If last week’s Silicon Valley Bank (SVB) didn’t collapse, almost every conversation in technology seems to revolve around AI and chatbots. In recent days, Microsoft-supported OpenAI has released a new language model called GPT-4. Competitor Anthropic has released the Claude chatbot. Google said it is integrating AI into its Workspace tools like Gmail and Docs. Microsoft Bing has drawn attention to itself with a chatbot-powered search. The only name missing from the action? Apple.
Last month, the Cupertino-based company held an internal event that focused on AI and large language models. According to a report from The New York Times, many teams, including those working on Siri, regularly test “language-generating concepts.” Separately, 9to5Mac reported that Apple has introduced a new framework for “Siri Natural Language Generation” in tvOS 16.4.
People have complained that Siri didn’t understand questions (including mine) for a long time. Siri (and other assistants like Alexa and Google Assistant) have failed to understand different accents and phonetics of people living in different parts of the world, even if they speak the same language.
The newfound prominence of ChatGPT and text-based search makes it easier for people to interact with different AI models. But currently, the only way to chat with Apple’s AI assistant Siri is to enable a feature under accessibility settings.
In an interview with NYT, former Apple engineer John Burke, who worked on Siri, said Apple’s assistant has been slow to evolve because of “clumsy code,” making it more difficult to make even basic feature updates. He also said that Siri had a big database stack with lots and lots of words. So when engineers needed to add features or sentences, the database had to be rebuilt — a process reportedly taking up to six weeks.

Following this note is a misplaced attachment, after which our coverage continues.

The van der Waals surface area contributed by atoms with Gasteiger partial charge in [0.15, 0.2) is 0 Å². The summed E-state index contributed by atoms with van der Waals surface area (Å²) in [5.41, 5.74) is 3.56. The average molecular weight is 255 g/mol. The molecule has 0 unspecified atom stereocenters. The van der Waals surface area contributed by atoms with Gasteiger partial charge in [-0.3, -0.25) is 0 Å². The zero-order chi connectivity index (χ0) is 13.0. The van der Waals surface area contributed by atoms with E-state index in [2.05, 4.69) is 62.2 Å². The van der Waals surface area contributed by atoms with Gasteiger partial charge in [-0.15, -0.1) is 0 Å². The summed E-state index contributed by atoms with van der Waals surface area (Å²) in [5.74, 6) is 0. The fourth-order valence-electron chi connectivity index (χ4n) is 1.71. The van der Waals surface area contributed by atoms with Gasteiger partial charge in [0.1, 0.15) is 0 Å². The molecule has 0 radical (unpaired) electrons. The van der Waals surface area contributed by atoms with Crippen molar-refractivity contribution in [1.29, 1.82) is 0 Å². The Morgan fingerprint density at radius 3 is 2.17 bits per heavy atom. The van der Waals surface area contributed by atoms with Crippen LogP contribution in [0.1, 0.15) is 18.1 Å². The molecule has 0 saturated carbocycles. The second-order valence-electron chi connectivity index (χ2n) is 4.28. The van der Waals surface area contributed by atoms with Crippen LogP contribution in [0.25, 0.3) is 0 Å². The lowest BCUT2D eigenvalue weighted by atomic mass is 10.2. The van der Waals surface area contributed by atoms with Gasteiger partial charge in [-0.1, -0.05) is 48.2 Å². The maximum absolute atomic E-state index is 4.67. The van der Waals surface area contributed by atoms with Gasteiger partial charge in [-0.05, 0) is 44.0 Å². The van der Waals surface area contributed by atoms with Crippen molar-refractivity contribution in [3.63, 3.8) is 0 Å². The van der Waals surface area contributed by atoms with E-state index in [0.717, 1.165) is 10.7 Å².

The NYT report did not specify whether Apple is building its own language models or looking to adopt an existing model. But like Google and Microsoft, the Tim Cook-led company wouldn’t limit itself to offering a Siri-powered chatbot. Since Apple has long prided itself on being an ally of artists and creators, it would be expected to apply advances in language models to those areas.
The company has been using AI-powered features for a while, even if they aren’t obvious at first. This includes better suggestions on the keyboard, processing in photography, mask unlocking with Face ID, system-wide separation of objects from the background, hand washing and crash detection on Apple Watch, and most recently, karaoke feature on Apple Music. But none of them may be in-the-face like chatbots.
Apple has generally been quiet about its AI efforts. But in January, the company started a program that offers authors AI-powered storytelling services to convert their books into audiobooks. This indicated that the iPhone maker is already thinking about use cases for generative AI. I won’t be surprised if we hear more about the company’s efforts in these areas at the Worldwide Developer Conference (WWDC) in a few months.